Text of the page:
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Orbital Welds Take Flight
Arc Machines, Inc.
Outokumpu
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Company: Arc Machines, Inc., CA, United States
Attn: Sue Gilbert

Orbital welding produces top-grade welds on titanium hydraulic lines for Cessnas fastest jet.

When Cessna Aircraft Company was ready to begin manufacture of its Citation X, the worlds fastest business jet, its engineers were presented with the challenge of finding a way to join the small diameter titanium hydraulic and fuel lines, while maintaining rigorous standards of quality. The Cessna engineers found the solution at Arc Machines, Inc., selecting AMIs Model 9AF-750 orbital welding head and Model 207 power supply.

The use of titanium hydraulic and fuel lines is a key weight-saving feature. The Citation X is the first Cessna plane, and one of the first business jets ever, to use this advanced design alternative. The hydraulic and fuel lines on this plane comprise about 700 assemblies between 1/4 and 5/8 in. in diameter, with about 60% receiving a weld on both ends and the rest receiving a weld on one end. The use of titanium lines has created some interesting manufacturing challenges.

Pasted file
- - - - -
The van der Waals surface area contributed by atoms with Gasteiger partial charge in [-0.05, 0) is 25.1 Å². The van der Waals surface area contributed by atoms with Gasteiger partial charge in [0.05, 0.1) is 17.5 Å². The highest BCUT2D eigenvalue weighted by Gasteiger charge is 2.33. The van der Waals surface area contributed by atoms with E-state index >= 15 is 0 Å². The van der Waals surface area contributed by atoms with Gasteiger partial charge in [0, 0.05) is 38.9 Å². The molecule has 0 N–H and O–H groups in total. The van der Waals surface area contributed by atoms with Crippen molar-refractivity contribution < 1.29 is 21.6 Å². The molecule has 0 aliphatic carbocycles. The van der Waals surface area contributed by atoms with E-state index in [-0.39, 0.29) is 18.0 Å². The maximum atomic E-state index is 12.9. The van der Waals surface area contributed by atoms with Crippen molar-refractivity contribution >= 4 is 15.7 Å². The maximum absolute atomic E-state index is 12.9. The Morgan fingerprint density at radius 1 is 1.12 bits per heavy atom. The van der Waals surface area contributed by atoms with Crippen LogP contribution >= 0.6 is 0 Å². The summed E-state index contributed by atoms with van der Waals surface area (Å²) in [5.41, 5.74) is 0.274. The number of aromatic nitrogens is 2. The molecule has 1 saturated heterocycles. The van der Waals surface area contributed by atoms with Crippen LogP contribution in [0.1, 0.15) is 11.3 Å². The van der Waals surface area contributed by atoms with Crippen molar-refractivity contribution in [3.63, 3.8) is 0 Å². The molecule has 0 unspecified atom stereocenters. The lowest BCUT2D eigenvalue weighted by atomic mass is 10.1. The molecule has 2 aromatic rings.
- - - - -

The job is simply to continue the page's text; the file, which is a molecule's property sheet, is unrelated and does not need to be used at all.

When we made the decision to go with orbital welding, our number one concern was to meet the high quality standards that we require on all of our planes we needed a company that cares as much about quality as we do, said Bill Starnes, Production Superintendent at Cessna.

Arc Machines had both the right equipment and a training program for the shop personnel at Cessna, who had no experience with orbital welding. "This is a very easy machine to operate," said Richard Stump, Cessna production foreman. "We have developed programs for all of the sizes we need to weld and the operator can easily change to the appropriate program and be pretty certain of producing parts that meet our demanding quality specifications.

Over 150,000 welds were produced in five years during the manufacture of the Citation X jet.


     Tel: 818-896-9556   Fax: 818-890-3724
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